The Federal Reserve and Jay Powell want to pretend that all is well with the repo market, but nothing could be further from the truth.
Last Thursday, we presented to our readers the latest repo market data showing just how broken and inverted the traditional fund flows surrounding the world's "most liquid" and important security had become in "Historic Repo Market Insanity: 10Y Treasury Trades At -4% In Repo Ahead Of Monster Short Squeeze." One day later, the chaos got even worse as discussed in "10Y Treasury Hits A Stunning -4.25% In Repo As Yields Blow Out." Very simply, this meant that an investor in the repo market lending money so others could short the 10Y would end up paying rather than getting paid. As we explained said "this is a clear breach of one of the most fundamental relationships in the repo market, where lenders of cash always get paid - however little - in order to make a more liquid and efficient market."
The repo rate sliding far below the "fails charge" of 3.00% which is viewed as the lowest theoretical level where dealers are punished for not delivering a 10Y Treasury i.e., there is a delivery "fail", was striking but what was even more striking is that the recent repo crunch has been surpassed just once in history: when the 10Y hit a record low repo print of -5.75% during the fear and loathing of the covid crash chaos on 3/13/20, when the Treasury bond market essentially broke down for several hours.
And even though the self-proclaimed "repo experts" and various assorted Fed cheerleaders were certain that this historic repo inversion - which as we explained was the result of unprecedented, record shorting of the 10Y Note - would normalize as soon as today following last week's announcement of Wednesday's $38BN 10Y auction, this has not happened. In fact, the situation has only gotten worse, with the 10Y opening at -2.65% and trading as low as -3.75% - below the fails charge for the 4th straight day...
... before closing at -2.90% according to Curvature Securities.
Commenting on today's action, Curvature's Scott Skyrm repeats what we already knew, that there is such a massive short out there that there are simply not enough securities for all shorts to be covered, meanwhile continued shorting piles on leading to even more negative repo rates:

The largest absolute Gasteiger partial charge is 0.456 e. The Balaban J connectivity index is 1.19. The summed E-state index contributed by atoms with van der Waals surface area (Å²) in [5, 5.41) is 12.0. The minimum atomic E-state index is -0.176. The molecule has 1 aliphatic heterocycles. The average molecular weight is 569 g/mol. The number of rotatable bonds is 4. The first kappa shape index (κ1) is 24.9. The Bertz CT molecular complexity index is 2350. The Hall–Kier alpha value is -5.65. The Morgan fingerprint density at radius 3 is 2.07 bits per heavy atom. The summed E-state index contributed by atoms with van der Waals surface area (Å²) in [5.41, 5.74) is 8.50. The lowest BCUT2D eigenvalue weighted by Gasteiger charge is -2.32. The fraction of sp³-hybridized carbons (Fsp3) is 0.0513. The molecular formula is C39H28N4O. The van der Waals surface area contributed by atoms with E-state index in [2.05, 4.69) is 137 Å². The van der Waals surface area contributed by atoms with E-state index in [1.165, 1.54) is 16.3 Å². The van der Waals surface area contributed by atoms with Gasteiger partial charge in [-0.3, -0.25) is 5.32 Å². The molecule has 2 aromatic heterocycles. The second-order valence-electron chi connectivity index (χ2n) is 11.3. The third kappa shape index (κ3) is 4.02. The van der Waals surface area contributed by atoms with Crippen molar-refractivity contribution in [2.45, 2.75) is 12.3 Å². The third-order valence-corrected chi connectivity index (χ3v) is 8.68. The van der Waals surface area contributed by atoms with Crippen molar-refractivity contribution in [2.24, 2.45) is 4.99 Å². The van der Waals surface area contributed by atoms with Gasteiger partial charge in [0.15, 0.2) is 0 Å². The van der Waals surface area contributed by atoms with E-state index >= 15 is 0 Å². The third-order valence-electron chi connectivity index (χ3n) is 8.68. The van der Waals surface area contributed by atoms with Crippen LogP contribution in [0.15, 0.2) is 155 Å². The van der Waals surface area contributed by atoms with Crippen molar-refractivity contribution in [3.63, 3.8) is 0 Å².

"the market took $8.5 billion (out of $8.5 billion available) today from the Fed and took $9.9 billion out of $9.9 billion on Friday. The Street needs the SOMA securities lending supply to cover the shorts, and not all shorts are getting covered!"
So desperate are shorts that they are covering with Off-the-Runs: "There's no doubt that some shorts rolled back into the Old 10 Year, because there's more interest in the Old 10 Year over the past two days", Skyrm writes with Bloomberg echoing what we said last week, namely that "when the interest rate on overnight cash loans backed by the newest 10-year note goes below -3%, it’s cheaper to pay the regulatory fine for failing to return the collateral on time than it is to renew the loan -- a sign that short selling is intense" and that there simply isn't enough underlying paper available to cover all shorts.
But the most interesting observations is the repo guru's comparison between the O/N average repo an the March 15 term (when the 10Y settles): as Skyrm notes, "one thing that's really interesting is how the 3/15 term market follows the overnight average. Basically, that means the market doesn’t know where to price the 10 Year."
The convergence of the two series means that "there's no expectation of [the price] loosening or tightening this week" and while Skyrm admits he has no idea what happens next, he adds that "the market just doesn’t know" either. However, "whichever direction it goes, it will be volatile!"
Finally, Bloomberg once again ends on an optimistic note, inferring from past examples of superspecial repo tightness that the repo market "may remain tight until this week’s $38BN reopening auction settles on March 15." Of course, if that doesn't happen, and if the repo chaos persists all the way into the March 17 FOMC, then all bets are off.